3 of 3 people found the following review helpful
These are ten well written fascinating interrelated TALES OF THE TEN LOST TRIBES that look deep at the Wandering Jew exiled to travel the world as does the narrator does meeting other lonely displaced people mostly in self exile. In Reuben she admires her Uncle Esdras who soars like a bird from place to place while her dad considers his brother a wandering wastrel. In Simeon she meets on board a ship Nikos who knew everyone but no one knew him. In Dan, her dad's efforts to find book treasures prove as futile as her uncle's efforts to find an anchor because when her father dies, his books will be sold. In Naphtali, she leaves home for the last time as her mom has died, but though she has a student room she remains as rudderless as does Professor G whose search for his lost language leaves him mute.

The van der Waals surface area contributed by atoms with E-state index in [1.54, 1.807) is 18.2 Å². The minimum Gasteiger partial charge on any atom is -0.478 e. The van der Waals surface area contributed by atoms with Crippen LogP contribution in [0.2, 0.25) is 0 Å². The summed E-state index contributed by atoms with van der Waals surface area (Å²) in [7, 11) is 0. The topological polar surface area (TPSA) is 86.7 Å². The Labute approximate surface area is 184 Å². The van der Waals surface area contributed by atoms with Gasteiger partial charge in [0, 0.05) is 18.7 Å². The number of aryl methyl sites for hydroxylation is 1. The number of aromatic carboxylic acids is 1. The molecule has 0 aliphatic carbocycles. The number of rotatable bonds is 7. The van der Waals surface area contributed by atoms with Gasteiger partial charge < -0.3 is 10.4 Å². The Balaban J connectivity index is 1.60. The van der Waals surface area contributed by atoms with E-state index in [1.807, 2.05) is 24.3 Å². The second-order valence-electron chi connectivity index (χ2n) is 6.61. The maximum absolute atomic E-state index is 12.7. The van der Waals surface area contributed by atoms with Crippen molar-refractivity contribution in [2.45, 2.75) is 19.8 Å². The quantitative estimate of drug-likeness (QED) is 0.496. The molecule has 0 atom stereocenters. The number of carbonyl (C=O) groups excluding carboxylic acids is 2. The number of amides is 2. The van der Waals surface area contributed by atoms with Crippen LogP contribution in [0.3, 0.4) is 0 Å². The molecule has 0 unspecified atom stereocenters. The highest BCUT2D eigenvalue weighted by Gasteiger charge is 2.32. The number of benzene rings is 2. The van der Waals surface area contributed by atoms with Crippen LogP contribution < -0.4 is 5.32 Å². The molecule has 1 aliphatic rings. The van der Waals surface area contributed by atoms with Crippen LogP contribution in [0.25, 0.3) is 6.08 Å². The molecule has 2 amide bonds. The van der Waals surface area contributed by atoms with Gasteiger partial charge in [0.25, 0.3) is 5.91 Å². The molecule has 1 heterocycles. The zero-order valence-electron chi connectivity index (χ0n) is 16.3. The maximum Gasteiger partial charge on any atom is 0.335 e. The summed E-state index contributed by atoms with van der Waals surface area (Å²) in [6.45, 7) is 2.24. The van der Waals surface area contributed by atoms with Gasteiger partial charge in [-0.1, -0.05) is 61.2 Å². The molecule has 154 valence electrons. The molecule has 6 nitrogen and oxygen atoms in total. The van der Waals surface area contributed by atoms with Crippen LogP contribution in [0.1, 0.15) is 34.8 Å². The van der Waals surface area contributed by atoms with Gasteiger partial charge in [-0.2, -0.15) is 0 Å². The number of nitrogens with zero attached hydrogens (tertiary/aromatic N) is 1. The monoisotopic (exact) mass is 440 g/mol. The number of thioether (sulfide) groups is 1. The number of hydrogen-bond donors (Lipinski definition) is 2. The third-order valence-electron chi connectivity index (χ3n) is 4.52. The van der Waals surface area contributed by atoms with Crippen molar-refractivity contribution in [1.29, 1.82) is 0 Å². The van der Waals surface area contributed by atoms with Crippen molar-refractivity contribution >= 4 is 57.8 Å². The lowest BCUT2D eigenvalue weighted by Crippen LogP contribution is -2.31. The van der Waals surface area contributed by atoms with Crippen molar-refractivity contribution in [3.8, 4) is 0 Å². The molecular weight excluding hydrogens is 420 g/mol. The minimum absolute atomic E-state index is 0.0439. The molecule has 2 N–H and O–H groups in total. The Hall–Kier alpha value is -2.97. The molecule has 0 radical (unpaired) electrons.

There are six more profound allegorical tales of wanderlust and exile with a stark helpless beauty symbolized by her dad with his perpetual editing of his tiny tome and his book collection. A person can never finish wandering; as home is never the same once you step outside. So each step away is just like the lost tribes after the Assyrians scattered them to find new homes.
2 of 4 people found the following review helpful
on December 17, 2008
I just finished reading The Tales of the Ten Lost Tribes. Tamar Yellin uses her words so expressively. The literature of the journies are classic, her sentences flow beautifully. I recommend any avid reader to take time to read this book.